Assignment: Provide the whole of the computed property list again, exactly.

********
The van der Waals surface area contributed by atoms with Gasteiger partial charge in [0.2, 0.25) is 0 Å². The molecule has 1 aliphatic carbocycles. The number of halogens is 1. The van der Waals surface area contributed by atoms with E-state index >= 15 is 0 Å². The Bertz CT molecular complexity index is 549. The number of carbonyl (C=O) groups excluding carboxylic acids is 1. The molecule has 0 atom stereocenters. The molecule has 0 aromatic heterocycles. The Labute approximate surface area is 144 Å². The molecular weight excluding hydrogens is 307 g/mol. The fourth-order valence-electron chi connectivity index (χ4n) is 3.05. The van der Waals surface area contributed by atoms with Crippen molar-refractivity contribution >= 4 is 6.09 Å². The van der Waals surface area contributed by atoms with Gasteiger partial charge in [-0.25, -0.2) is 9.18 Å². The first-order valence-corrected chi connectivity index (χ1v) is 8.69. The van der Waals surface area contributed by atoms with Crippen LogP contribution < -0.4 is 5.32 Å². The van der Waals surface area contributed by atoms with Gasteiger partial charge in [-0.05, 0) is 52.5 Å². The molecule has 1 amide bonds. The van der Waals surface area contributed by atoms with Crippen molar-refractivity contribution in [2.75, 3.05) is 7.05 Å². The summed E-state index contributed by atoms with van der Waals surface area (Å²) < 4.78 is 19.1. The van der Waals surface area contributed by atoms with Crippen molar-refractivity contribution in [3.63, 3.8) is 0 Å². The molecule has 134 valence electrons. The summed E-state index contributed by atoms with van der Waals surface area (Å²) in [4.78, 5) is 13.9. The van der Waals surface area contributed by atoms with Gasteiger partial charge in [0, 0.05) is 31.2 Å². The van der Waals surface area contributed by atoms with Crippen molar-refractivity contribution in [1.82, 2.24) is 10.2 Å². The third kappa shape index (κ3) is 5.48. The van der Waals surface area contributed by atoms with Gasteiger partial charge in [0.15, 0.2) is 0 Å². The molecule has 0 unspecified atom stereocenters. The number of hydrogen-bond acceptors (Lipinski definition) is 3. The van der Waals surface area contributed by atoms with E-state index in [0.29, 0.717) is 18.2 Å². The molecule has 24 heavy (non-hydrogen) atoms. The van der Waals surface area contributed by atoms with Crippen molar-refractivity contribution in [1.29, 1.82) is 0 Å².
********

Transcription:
The van der Waals surface area contributed by atoms with Gasteiger partial charge in [0.2, 0.25) is 0 Å². The molecule has 1 aliphatic carbocycles. The number of halogens is 1. The van der Waals surface area contributed by atoms with E-state index >= 15 is 0 Å². The Bertz CT molecular complexity index is 549. The number of carbonyl (C=O) groups excluding carboxylic acids is 1. The molecule has 0 atom stereocenters. The molecule has 0 aromatic heterocycles. The Labute approximate surface area is 144 Å². The molecular weight excluding hydrogens is 307 g/mol. The fourth-order valence-electron chi connectivity index (χ4n) is 3.05. The van der Waals surface area contributed by atoms with Crippen molar-refractivity contribution >= 4 is 6.09 Å². The van der Waals surface area contributed by atoms with Gasteiger partial charge in [-0.25, -0.2) is 9.18 Å². The first-order valence-corrected chi connectivity index (χ1v) is 8.69. The van der Waals surface area contributed by atoms with Crippen LogP contribution < -0.4 is 5.32 Å². The van der Waals surface area contributed by atoms with Gasteiger partial charge in [-0.05, 0) is 52.5 Å². The molecule has 1 amide bonds. The van der Waals surface area contributed by atoms with Crippen molar-refractivity contribution in [2.75, 3.05) is 7.05 Å². The summed E-state index contributed by atoms with van der Waals surface area (Å²) < 4.78 is 19.1. The van der Waals surface area contributed by atoms with Crippen molar-refractivity contribution in [3.63, 3.8) is 0 Å². The molecule has 134 valence electrons. The summed E-state index contributed by atoms with van der Waals surface area (Å²) in [4.78, 5) is 13.9. The van der Waals surface area contributed by atoms with Gasteiger partial charge in [0, 0.05) is 31.2 Å². The van der Waals surface area contributed by atoms with Crippen molar-refractivity contribution in [1.82, 2.24) is 10.2 Å². The third kappa shape index (κ3) is 5.48. The van der Waals surface area contributed by atoms with Gasteiger partial charge in [0.15, 0.2) is 0 Å². The molecule has 0 unspecified atom stereocenters. The number of hydrogen-bond acceptors (Lipinski definition) is 3. The van der Waals surface area contributed by atoms with E-state index in [0.29, 0.717) is 18.2 Å². The molecule has 24 heavy (non-hydrogen) atoms. The van der Waals surface area contributed by atoms with Crippen molar-refractivity contribution in [1.29, 1.82) is 0 Å².